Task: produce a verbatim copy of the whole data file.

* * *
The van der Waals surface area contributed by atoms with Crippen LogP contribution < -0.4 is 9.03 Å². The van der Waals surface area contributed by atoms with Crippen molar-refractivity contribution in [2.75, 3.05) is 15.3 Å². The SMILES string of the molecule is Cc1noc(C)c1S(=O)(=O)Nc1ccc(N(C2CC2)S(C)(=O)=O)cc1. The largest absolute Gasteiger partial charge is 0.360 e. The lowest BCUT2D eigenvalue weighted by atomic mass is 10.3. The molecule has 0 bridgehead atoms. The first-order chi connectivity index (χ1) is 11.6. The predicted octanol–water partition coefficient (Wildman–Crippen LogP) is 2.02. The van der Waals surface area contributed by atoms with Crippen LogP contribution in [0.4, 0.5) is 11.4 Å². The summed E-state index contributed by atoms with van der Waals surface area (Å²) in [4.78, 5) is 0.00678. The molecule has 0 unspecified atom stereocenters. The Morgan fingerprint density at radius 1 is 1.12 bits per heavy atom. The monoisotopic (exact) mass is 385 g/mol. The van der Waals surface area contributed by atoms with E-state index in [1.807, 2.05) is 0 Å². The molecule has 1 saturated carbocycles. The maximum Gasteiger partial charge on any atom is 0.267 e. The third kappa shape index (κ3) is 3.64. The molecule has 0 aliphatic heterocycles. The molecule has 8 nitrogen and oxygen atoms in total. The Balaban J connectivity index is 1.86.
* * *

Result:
The van der Waals surface area contributed by atoms with Crippen LogP contribution < -0.4 is 9.03 Å². The van der Waals surface area contributed by atoms with Crippen molar-refractivity contribution in [2.75, 3.05) is 15.3 Å². The SMILES string of the molecule is Cc1noc(C)c1S(=O)(=O)Nc1ccc(N(C2CC2)S(C)(=O)=O)cc1. The largest absolute Gasteiger partial charge is 0.360 e. The lowest BCUT2D eigenvalue weighted by atomic mass is 10.3. The molecule has 0 bridgehead atoms. The first-order chi connectivity index (χ1) is 11.6. The predicted octanol–water partition coefficient (Wildman–Crippen LogP) is 2.02. The van der Waals surface area contributed by atoms with Crippen LogP contribution in [0.4, 0.5) is 11.4 Å². The summed E-state index contributed by atoms with van der Waals surface area (Å²) in [4.78, 5) is 0.00678. The molecule has 0 unspecified atom stereocenters. The Morgan fingerprint density at radius 1 is 1.12 bits per heavy atom. The monoisotopic (exact) mass is 385 g/mol. The van der Waals surface area contributed by atoms with E-state index in [1.807, 2.05) is 0 Å². The molecule has 1 saturated carbocycles. The maximum Gasteiger partial charge on any atom is 0.267 e. The third kappa shape index (κ3) is 3.64. The molecule has 0 aliphatic heterocycles. The molecule has 8 nitrogen and oxygen atoms in total. The Balaban J connectivity index is 1.86.